Ben Mezrich wrote one of my favorite books called “Bringing Down The House“. It’s about the infamous MIT blackjack team going to Las Vegas and winning a boatload of money. I viewed the book as entertainment going into it and not fact even though it was pitched as non-fiction. I’m cynical and don’t believe anything is 100% true or false. His new book “Straight Flush” is being promoted in the same manner. Some reviewers on Amazon are attacking his accuracy. If you’re interested in building and tearing down of an online poker empire and read it as partial truth you will probably enjoy “Straight Flush”. Here’s an interview with Mezrich from CalvinAyre.com.

Exclusive Interview: Ben Mezrich on his new book, Straight Flush Video 

 

“High Stakes – The Sam Tricket Story” is about poker player Sam Tricket and focuses mainly on his entry into last year’s $1 million entry for the Big One for One Drop tournament at the World Series of Poker. Like all gambling movies it touches on his ups and downs in the poker world. You can watch the entire movie by visiting matchbook.com and signing up for an account if you’re from anywhere outside of the United States and France. I’m sure if you want to watch the full movie and you’re American you’ll be able to find it somewhere. Here’s the movie trailer for the documentary.

Buy Links

Sports Betting Kiosks Gone, Soon To Be Forgotten

William Hill Sports Betting Kiosk
William Hill Sports Betting Kiosk

Sports betting kiosks by William Hill and Cantor Gaming are getting the boot from bars across Nevada. While there are some negatives to kiosks getting banned this it’s not really a big deal for business.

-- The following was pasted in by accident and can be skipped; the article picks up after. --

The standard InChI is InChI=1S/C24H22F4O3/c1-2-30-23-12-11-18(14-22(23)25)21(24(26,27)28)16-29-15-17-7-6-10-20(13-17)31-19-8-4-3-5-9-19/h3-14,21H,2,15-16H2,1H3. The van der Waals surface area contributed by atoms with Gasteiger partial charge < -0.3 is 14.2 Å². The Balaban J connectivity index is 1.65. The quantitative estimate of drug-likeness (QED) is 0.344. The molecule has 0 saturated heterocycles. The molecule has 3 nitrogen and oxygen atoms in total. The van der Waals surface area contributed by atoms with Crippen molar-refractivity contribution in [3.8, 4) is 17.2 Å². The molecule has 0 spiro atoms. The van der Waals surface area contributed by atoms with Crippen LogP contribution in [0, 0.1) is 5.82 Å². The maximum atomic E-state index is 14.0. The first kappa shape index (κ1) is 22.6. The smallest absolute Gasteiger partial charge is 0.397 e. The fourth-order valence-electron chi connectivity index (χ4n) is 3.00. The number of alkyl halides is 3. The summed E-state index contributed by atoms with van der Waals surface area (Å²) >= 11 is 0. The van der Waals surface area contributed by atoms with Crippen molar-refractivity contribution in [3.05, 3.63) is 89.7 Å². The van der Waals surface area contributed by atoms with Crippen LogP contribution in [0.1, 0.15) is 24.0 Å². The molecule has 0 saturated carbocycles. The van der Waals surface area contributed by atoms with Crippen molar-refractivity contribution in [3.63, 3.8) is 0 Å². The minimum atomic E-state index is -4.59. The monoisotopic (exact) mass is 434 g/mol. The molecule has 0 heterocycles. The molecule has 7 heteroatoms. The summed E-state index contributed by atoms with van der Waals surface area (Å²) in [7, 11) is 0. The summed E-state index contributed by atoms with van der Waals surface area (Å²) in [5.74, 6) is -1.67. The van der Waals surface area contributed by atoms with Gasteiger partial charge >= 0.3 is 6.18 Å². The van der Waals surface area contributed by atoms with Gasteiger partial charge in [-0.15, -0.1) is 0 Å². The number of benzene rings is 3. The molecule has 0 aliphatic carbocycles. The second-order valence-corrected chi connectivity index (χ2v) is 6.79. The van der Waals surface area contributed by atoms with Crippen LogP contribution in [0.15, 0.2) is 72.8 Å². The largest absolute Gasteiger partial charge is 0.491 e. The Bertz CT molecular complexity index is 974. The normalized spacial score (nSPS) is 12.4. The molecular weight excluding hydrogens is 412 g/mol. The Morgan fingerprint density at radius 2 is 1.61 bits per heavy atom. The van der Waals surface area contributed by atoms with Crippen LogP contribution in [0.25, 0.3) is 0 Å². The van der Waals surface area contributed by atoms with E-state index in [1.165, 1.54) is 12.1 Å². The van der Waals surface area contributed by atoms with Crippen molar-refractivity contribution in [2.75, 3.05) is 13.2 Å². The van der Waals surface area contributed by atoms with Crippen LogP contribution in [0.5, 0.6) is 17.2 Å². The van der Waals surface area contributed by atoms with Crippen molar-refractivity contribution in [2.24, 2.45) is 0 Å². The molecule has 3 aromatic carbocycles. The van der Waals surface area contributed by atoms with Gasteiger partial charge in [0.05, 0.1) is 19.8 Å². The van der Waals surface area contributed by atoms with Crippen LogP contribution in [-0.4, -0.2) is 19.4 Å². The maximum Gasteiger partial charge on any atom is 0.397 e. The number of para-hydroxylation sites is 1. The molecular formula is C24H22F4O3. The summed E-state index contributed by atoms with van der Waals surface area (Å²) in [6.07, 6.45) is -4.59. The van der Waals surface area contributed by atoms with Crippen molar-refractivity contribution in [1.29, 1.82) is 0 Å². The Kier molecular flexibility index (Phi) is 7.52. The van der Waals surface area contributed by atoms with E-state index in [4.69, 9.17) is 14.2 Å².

(Joe Asher, CEO of William Hill Corp.) argues that only $600,000 of the $170 million won in sports pools came in these small businesses. That’s one-third of 1 percent, he says.

I didn’t think that the sports betting kiosks were big money makers but that’s much less revenue generated then I expected. I always viewed the kiosks as more of a place holder until every sports bettor in Nevada has a smart phone with a sports betting app from their favorite casino or sportsbook operator. That time isn’t too far off.

We’re on the cusp of a mobile gaming revolution as sports betting expands and poker becomes legal again. Slot machine and video poker games won’t be far behind. The kiosks being banned by government should help expedite the move to mobile by bettors.

I mentioned that there is something negative here and it’s simply that major casino corporations have a stronghold on the Nevada government. You know, like every other major group of businesses. Station Casinos isn’t in the kiosk game and fought strongly against the kiosks. Any traditional casino operator would likely fight against any gaming that keeps people out of their casino. I don’t think that the sportsbook operators fought too hard here. After all, “it’s only one-third of one percent” of sports betting win. Their words, not mine.

Photo: Review Journal